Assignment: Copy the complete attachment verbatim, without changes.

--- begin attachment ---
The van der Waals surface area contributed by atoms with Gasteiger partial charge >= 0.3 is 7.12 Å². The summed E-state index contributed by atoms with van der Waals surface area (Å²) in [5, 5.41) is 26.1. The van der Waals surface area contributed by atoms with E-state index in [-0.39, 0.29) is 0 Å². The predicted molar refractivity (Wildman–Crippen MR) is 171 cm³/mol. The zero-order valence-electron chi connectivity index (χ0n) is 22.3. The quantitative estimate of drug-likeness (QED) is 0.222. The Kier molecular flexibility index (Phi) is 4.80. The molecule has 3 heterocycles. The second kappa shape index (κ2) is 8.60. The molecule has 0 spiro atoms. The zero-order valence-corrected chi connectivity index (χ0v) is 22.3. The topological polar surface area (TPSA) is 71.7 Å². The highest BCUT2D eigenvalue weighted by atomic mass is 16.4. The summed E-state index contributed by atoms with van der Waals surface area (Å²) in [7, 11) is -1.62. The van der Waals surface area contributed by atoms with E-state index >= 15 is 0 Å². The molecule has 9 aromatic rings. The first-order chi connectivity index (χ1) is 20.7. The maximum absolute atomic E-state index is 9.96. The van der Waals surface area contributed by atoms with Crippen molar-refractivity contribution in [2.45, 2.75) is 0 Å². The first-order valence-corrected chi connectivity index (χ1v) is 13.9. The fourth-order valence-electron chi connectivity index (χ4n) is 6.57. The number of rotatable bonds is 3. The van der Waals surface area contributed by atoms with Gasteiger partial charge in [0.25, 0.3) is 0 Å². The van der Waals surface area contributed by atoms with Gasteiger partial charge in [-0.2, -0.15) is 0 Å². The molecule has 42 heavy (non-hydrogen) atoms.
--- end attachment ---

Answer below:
The van der Waals surface area contributed by atoms with Gasteiger partial charge >= 0.3 is 7.12 Å². The summed E-state index contributed by atoms with van der Waals surface area (Å²) in [5, 5.41) is 26.1. The van der Waals surface area contributed by atoms with E-state index in [-0.39, 0.29) is 0 Å². The predicted molar refractivity (Wildman–Crippen MR) is 171 cm³/mol. The zero-order valence-electron chi connectivity index (χ0n) is 22.3. The quantitative estimate of drug-likeness (QED) is 0.222. The Kier molecular flexibility index (Phi) is 4.80. The molecule has 3 heterocycles. The second kappa shape index (κ2) is 8.60. The molecule has 0 spiro atoms. The zero-order valence-corrected chi connectivity index (χ0v) is 22.3. The topological polar surface area (TPSA) is 71.7 Å². The highest BCUT2D eigenvalue weighted by atomic mass is 16.4. The summed E-state index contributed by atoms with van der Waals surface area (Å²) in [7, 11) is -1.62. The van der Waals surface area contributed by atoms with E-state index >= 15 is 0 Å². The molecule has 9 aromatic rings. The first-order chi connectivity index (χ1) is 20.7. The maximum absolute atomic E-state index is 9.96. The van der Waals surface area contributed by atoms with Crippen molar-refractivity contribution in [2.45, 2.75) is 0 Å². The first-order valence-corrected chi connectivity index (χ1v) is 13.9. The fourth-order valence-electron chi connectivity index (χ4n) is 6.57. The number of rotatable bonds is 3. The van der Waals surface area contributed by atoms with Gasteiger partial charge in [0.25, 0.3) is 0 Å². The van der Waals surface area contributed by atoms with Gasteiger partial charge in [-0.2, -0.15) is 0 Å². The molecule has 42 heavy (non-hydrogen) atoms.